(1979 – 1984) Porsche 924 Turbo – Ultimate Guide
Porsche upgraded the performance of its 924 with the introduction of a turbocharged model in 1979. While the lower end of the engine remained unchanged, many improvements were made to the upper end of the engine as well as the drivetrain. On the outside, the car gained alloy wheels, a distinctive NACA duct in its hood, and a rear spoiler. Horsepower increased from 125 bhp to 170 bhp in the turbo. This car’s internal project number at Porsche was “931”, and for that reason many owners refer to their car that as a 931.
When the 924 Turbo models came out, Car and Driver magazine proclaimed the car “Fast…at Last!” The later 924S had performance on par with the Turbo, but with much improved reliability, and at less cost. The ’81 and ’82 Turbos and the associated special variants definitely get a lot of interest in collector circles.
Porsche executives soon recognized the need for a higher-performance version of the 924 that could bridge the gap between the basic 924s and the 911s. Having already found the benefits of turbochargers on several race cars and the 1975 911 Turbo, Porsche chose to use this technology for the 924, eventually introducing the 924 Turbo as a 1978 model.
Porsche started with the same Audi-sourced VW EA831 2.0 L I4, designed an all new cylinder head (which was hand assembled at Stuttgart), dropped the compression to 7.5:1 and engineered a KKK K-26 turbocharger for it. With 10 psi (69 kPa) of boost, output increased to 168 hp (125 kW) at 5,500 rpm and 181 lb⋅ft (245 N⋅m) of torque at 3,500 rpm. The 924 Turbo’s engine assembly weighed about 65 lb (29 kg) more, so front spring rates and anti-roll bars were revised. Weight distribution was now 49/51 compared to the original 924 figure of 48/52 front to rear.
In order to help make the car more functional, as well as to distinguish it from the naturally aspirated version, Porsche added an NACA duct in the hood and air intakes in the badge panel in the nose, 15-inch spoke-style alloy wheels, four-wheel disc brakes with five-stud hubs and a five-speed transmission. Forged 16-inch flat wheels of the style used on the 928 were optional, but fitment specification was that of the 911 which the 924 shared wheel offsets with. Internally, Porsche called it the “931” (left hand drive) and “932” (right hand drive), much like the 911 Carrera Turbo, which had been “Type 930”. These designations are commonly used by 924 aficionados.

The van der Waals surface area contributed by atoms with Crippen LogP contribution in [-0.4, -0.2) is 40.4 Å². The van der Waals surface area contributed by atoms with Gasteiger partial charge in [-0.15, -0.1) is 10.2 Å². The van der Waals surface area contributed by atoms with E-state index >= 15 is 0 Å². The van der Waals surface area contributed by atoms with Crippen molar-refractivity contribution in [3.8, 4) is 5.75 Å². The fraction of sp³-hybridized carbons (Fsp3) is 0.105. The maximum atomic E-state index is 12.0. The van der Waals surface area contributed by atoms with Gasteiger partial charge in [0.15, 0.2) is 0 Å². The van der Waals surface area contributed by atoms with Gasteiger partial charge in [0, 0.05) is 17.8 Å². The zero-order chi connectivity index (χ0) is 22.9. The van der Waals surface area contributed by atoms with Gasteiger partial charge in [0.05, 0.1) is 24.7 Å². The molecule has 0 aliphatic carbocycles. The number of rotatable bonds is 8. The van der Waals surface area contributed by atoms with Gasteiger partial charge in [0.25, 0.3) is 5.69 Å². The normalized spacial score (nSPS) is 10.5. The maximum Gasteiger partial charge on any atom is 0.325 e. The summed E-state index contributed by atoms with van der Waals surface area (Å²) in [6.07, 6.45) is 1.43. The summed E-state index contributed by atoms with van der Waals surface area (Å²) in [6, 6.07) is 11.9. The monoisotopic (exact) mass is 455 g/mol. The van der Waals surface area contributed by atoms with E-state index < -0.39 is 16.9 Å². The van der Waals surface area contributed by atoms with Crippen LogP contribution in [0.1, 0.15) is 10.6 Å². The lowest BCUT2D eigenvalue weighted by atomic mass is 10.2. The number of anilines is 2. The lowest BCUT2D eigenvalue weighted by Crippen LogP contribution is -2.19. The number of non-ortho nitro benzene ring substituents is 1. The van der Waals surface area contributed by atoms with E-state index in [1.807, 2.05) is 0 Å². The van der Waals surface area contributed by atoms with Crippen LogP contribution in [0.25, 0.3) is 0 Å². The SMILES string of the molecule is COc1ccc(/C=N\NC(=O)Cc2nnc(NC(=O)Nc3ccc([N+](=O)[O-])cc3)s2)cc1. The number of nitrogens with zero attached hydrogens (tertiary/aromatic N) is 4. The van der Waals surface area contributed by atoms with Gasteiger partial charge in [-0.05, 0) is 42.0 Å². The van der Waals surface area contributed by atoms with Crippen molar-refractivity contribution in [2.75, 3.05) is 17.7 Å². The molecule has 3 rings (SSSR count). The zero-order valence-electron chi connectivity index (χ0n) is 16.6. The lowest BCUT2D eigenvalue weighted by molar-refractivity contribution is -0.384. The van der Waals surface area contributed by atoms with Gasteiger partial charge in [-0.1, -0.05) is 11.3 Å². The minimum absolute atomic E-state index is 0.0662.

The turbocharged VW EA831 engine allowed the 924’s performance to come surprisingly close to that of the 911 SC (180 bhp (134 kW)), thanks in part to a lighter curb weight, but it also brought reliability problems. This was in part due to the fact that the general public did not know how to operate, or care for, what is by today’s standards a primitive turbo setup.
A turbocharger cooled only by engine oil led to short component life and turbo-related seal and seat problems. To fix the problems, Porsche released a revised 924 Turbo Series 2 (although badging still read “924 turbo”) in 1979. By using a smaller turbocharger running at increased boost, slightly higher compression of 8:1 and an improved fuel injection system with DITC ignition triggered by the flywheel, reliability improved and power rose to 174 hp (130 kW; 176 PS).
In North America, the 924 Turbo arrived in late 1979 for the 1980 model year. It was saddled with extra weight, due to the federally mandated large bumpers and other safety equipment, and less power due to stringent emissions controls. Power was 143 hp (107 kW), nearly twenty percent down on the European model. For the 1981 model year, power increased slightly to 154 hp (115 kW) and the transmission was switched to one with a regular H-pattern layout.